ISLAMABAD: The International Centre for Settlement of Investment Disputes (ICSID) has announced a massive $5.976billion (Rs944.21 billion) award against Pakistan in the Reko Diq case- yet another instance where the verdicts of the former top judge Iftikhar Muhammad Chaudhry have cost the country dearly.
The penalty slapped on Pakistan is one of the biggest in ICSID’s history.
The international tribunal on Friday issued a 700 page ruling against Pakistan. Sources said that the ICSID had awarded a $4.08 billion penalty and $1.87billion in interest along with $62 million in compensation for the cost incurred in the litigation process.
However, Pakistan has decided to challenge the award “very soon” by filing a revision application, the sources added. The application may take two to three years to decide.
The sources also say that Prime Minister Imran Khan was informed about the penalty on Friday. The complainant, the Tethyan Copper Company (TCC), said it was still willing to reach an agreement with Pakistan.
“We will continue to protect our business interests and legal rights until this dispute is concluded,” TCC Chairperson William Hayes, said after the ICSID’s announcement.
The Reko Diq mines in Balochistan are part of the Tethyan Magmatic Arc, a mineralized belt that runs through Iran, Afghanistan and into Pakistan.
The TCC had initially claimed $11.43 billion in damages for the termination of their contract but Pakistan’s incumbent legal team was able to restrain the sum to $4.08 billion.
In 2012, the TCC filed a claim for international arbitration before the ICSID of the World Bank. The litigation carried on for seven years. Former chief justice of Pakistan (CJP) Iftikhar Chaudhary’s judgement in the Reko Diq case was the first in previous government’s tenure. The current Pakistan Tehreek-e-Insaf (PTI) has already spent $10 million as legal expenditures on this case.
Many senior lawyers have been critical of the former CJP’s judgements which in the ensuing years have caused trouble for policymakers and concerns for international investors.
“Why would an international investor come to the country when your courts are passing judgements without considering the prevailing circumstances?” a senior lawyer remarked.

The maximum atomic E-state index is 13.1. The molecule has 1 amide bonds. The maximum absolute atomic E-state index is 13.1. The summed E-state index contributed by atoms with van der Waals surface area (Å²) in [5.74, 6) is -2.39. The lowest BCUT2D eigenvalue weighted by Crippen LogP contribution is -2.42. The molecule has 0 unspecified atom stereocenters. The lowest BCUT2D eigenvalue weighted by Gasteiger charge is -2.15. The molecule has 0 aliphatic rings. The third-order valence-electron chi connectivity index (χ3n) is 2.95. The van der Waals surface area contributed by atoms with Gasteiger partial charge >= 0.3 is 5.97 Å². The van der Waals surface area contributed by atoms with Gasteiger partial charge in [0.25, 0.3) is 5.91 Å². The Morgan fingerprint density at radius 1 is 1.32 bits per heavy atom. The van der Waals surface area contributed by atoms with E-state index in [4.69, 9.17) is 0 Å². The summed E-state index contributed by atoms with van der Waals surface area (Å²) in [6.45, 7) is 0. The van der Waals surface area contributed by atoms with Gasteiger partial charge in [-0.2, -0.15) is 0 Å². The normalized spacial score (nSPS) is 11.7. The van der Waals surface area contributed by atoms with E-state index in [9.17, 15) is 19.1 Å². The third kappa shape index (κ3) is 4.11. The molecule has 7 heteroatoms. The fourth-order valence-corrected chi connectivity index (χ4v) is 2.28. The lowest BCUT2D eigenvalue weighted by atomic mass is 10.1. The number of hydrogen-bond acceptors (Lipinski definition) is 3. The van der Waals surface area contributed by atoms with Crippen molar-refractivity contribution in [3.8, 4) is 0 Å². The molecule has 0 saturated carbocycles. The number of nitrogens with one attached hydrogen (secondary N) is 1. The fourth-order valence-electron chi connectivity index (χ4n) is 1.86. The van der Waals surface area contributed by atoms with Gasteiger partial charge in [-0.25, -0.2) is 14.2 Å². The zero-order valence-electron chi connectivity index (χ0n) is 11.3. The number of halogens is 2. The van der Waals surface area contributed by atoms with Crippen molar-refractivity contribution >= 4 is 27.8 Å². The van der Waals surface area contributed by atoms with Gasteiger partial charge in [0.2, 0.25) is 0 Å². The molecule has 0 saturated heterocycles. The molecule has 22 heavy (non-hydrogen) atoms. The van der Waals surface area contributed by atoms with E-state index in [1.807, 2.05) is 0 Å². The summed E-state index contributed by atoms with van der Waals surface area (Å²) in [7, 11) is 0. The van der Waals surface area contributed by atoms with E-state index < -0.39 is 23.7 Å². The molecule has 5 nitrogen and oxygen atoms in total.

The country is already facing a $900 million ICSID penalty in the case of Turkish company Karkey’s rental power project contract, which was terminated on the orders of an apex court bench led by Chaudhry.
The then-National Accountability Bureau (NAB) prosecutor general, KK Agha, was able to settle the issue with Karkey in 2012-13, but the former CJP rejected the efforts and warned that strict action will be taken against NAB officials in case of any settlement with the Turkish company.
It is also believed that the former CJP’s verdict in the Pakistan Steel Mills case severely damaged the privatisation process of the country.
A government official said that Chaudhry had caused immense harm to the country by deciding matters that were beyond his comprehension.
Attorney General for Pakistan (AGP) Anwar Masood Khan has already proposed to the federal government to form a commission for holding court verdicts responsible for the penalties worth billions of rupees that Pakistan faces at international tribunals.
A senior official revealed that the “misstatement” of scientist Dr Samar Mubarakmand before the tribunal was one of the main reasons behind the ICSID slapping the heavy penalty on Pakistan.
Dr Samar had claimed that the Reko Diq gold mines would fetch the country around $2.5 billion annually. He had also maintained Reko Diq and other gold reserves in the country will bring in $131 billion to the national exchequer. The tribunal relied on his statement.
Three different international firms were hired to plead the case before the ICSID. Cherie Blair, the wife of former UK prime minister Tony Blair, was leading Pakistan’s first legal team. Renowned lawyer Ahmar Bilal Sufi was assigned the task of hiring the team.
During the tenure of the Pakistan Muslim League-Nawaz government, then AGP Salman Aslam Butt had hired an international firm, Alen and Avery.
However, Alen and Avery was unable to find evidence of corruption in the contract between Pakistan and the TCC. Later, ex-AGP Ashtar Ausaf Ali engaged an American firm, GST, in the quantum stage. The firm was successful in terms of damage control. Only $1 million was paid to it. The firm raised 11 arguments of which seven were accepted at the quantum stage.